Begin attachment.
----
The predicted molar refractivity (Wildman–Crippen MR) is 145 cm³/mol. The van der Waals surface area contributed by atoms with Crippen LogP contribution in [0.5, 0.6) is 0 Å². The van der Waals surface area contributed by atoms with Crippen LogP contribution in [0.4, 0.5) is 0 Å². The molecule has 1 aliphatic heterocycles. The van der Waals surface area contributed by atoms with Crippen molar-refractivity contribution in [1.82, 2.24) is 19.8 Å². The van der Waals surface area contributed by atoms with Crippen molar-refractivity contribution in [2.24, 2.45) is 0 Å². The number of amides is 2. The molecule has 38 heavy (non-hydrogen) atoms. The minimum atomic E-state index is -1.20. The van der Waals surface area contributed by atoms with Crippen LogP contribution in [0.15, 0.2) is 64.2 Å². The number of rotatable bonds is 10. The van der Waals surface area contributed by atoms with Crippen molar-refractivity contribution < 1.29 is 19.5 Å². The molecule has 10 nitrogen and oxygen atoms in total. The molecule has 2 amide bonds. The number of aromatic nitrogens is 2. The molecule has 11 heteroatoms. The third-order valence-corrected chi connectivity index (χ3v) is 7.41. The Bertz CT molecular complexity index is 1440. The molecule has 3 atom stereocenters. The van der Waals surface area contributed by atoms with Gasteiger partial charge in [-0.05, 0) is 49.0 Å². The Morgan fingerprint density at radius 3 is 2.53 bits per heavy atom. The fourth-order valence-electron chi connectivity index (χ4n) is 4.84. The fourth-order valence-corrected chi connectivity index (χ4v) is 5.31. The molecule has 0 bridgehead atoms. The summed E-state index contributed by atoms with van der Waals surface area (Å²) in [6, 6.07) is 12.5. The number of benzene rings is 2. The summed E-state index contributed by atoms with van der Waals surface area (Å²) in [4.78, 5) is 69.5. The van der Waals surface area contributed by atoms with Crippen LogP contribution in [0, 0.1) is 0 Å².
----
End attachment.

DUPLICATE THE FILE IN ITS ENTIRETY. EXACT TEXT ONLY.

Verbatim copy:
The predicted molar refractivity (Wildman–Crippen MR) is 145 cm³/mol. The van der Waals surface area contributed by atoms with Crippen LogP contribution in [0.5, 0.6) is 0 Å². The van der Waals surface area contributed by atoms with Crippen LogP contribution in [0.4, 0.5) is 0 Å². The molecule has 1 aliphatic heterocycles. The van der Waals surface area contributed by atoms with Crippen molar-refractivity contribution in [1.82, 2.24) is 19.8 Å². The van der Waals surface area contributed by atoms with Crippen molar-refractivity contribution in [2.24, 2.45) is 0 Å². The number of amides is 2. The molecule has 38 heavy (non-hydrogen) atoms. The minimum atomic E-state index is -1.20. The van der Waals surface area contributed by atoms with Crippen LogP contribution in [0.15, 0.2) is 64.2 Å². The number of rotatable bonds is 10. The van der Waals surface area contributed by atoms with Crippen molar-refractivity contribution < 1.29 is 19.5 Å². The molecule has 10 nitrogen and oxygen atoms in total. The molecule has 2 amide bonds. The number of aromatic nitrogens is 2. The molecule has 11 heteroatoms. The third-order valence-corrected chi connectivity index (χ3v) is 7.41. The Bertz CT molecular complexity index is 1440. The molecule has 3 atom stereocenters. The van der Waals surface area contributed by atoms with Gasteiger partial charge in [-0.05, 0) is 49.0 Å². The Morgan fingerprint density at radius 3 is 2.53 bits per heavy atom. The fourth-order valence-electron chi connectivity index (χ4n) is 4.84. The fourth-order valence-corrected chi connectivity index (χ4v) is 5.31. The molecule has 0 bridgehead atoms. The summed E-state index contributed by atoms with van der Waals surface area (Å²) in [6, 6.07) is 12.5. The number of benzene rings is 2. The summed E-state index contributed by atoms with van der Waals surface area (Å²) in [4.78, 5) is 69.5. The van der Waals surface area contributed by atoms with Crippen LogP contribution in [0, 0.1) is 0 Å².